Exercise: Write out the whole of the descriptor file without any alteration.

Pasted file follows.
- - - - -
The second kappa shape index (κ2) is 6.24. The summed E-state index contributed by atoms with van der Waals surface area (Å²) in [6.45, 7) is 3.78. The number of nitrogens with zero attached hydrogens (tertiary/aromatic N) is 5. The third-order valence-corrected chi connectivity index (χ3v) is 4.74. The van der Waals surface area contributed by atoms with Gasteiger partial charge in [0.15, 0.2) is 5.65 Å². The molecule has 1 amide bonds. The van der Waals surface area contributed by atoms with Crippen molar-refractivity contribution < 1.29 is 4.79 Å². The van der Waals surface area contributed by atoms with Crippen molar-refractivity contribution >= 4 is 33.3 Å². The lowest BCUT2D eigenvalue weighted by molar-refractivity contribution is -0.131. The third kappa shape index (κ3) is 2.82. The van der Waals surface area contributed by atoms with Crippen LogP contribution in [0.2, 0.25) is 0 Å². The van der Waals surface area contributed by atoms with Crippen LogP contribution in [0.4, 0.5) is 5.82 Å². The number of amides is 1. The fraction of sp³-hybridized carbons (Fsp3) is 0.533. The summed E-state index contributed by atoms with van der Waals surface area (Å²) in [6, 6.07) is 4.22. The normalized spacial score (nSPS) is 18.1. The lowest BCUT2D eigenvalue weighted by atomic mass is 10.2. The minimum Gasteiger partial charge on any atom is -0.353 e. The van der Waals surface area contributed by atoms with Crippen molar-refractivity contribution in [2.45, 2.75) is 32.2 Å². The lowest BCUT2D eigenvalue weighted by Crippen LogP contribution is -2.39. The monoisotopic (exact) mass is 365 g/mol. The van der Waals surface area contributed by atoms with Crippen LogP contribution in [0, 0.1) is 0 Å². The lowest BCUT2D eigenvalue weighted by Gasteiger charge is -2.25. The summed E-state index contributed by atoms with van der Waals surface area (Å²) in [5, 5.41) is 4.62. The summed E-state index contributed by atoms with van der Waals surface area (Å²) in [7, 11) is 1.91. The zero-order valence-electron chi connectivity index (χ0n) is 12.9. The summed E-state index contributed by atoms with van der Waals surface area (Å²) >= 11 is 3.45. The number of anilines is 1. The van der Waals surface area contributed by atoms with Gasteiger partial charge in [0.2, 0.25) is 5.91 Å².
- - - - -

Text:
The second kappa shape index (κ2) is 6.24. The summed E-state index contributed by atoms with van der Waals surface area (Å²) in [6.45, 7) is 3.78. The number of nitrogens with zero attached hydrogens (tertiary/aromatic N) is 5. The third-order valence-corrected chi connectivity index (χ3v) is 4.74. The van der Waals surface area contributed by atoms with Gasteiger partial charge in [0.15, 0.2) is 5.65 Å². The molecule has 1 amide bonds. The van der Waals surface area contributed by atoms with Crippen molar-refractivity contribution < 1.29 is 4.79 Å². The van der Waals surface area contributed by atoms with Crippen molar-refractivity contribution >= 4 is 33.3 Å². The lowest BCUT2D eigenvalue weighted by molar-refractivity contribution is -0.131. The third kappa shape index (κ3) is 2.82. The van der Waals surface area contributed by atoms with Crippen LogP contribution in [0.2, 0.25) is 0 Å². The van der Waals surface area contributed by atoms with Crippen LogP contribution in [0.4, 0.5) is 5.82 Å². The number of amides is 1. The fraction of sp³-hybridized carbons (Fsp3) is 0.533. The summed E-state index contributed by atoms with van der Waals surface area (Å²) in [6, 6.07) is 4.22. The normalized spacial score (nSPS) is 18.1. The lowest BCUT2D eigenvalue weighted by atomic mass is 10.2. The minimum Gasteiger partial charge on any atom is -0.353 e. The van der Waals surface area contributed by atoms with Crippen molar-refractivity contribution in [2.45, 2.75) is 32.2 Å². The lowest BCUT2D eigenvalue weighted by Crippen LogP contribution is -2.39. The monoisotopic (exact) mass is 365 g/mol. The van der Waals surface area contributed by atoms with Crippen LogP contribution in [0, 0.1) is 0 Å². The lowest BCUT2D eigenvalue weighted by Gasteiger charge is -2.25. The summed E-state index contributed by atoms with van der Waals surface area (Å²) in [5, 5.41) is 4.62. The summed E-state index contributed by atoms with van der Waals surface area (Å²) in [7, 11) is 1.91. The zero-order valence-electron chi connectivity index (χ0n) is 12.9. The summed E-state index contributed by atoms with van der Waals surface area (Å²) >= 11 is 3.45. The number of anilines is 1. The van der Waals surface area contributed by atoms with Gasteiger partial charge in [0.2, 0.25) is 5.91 Å².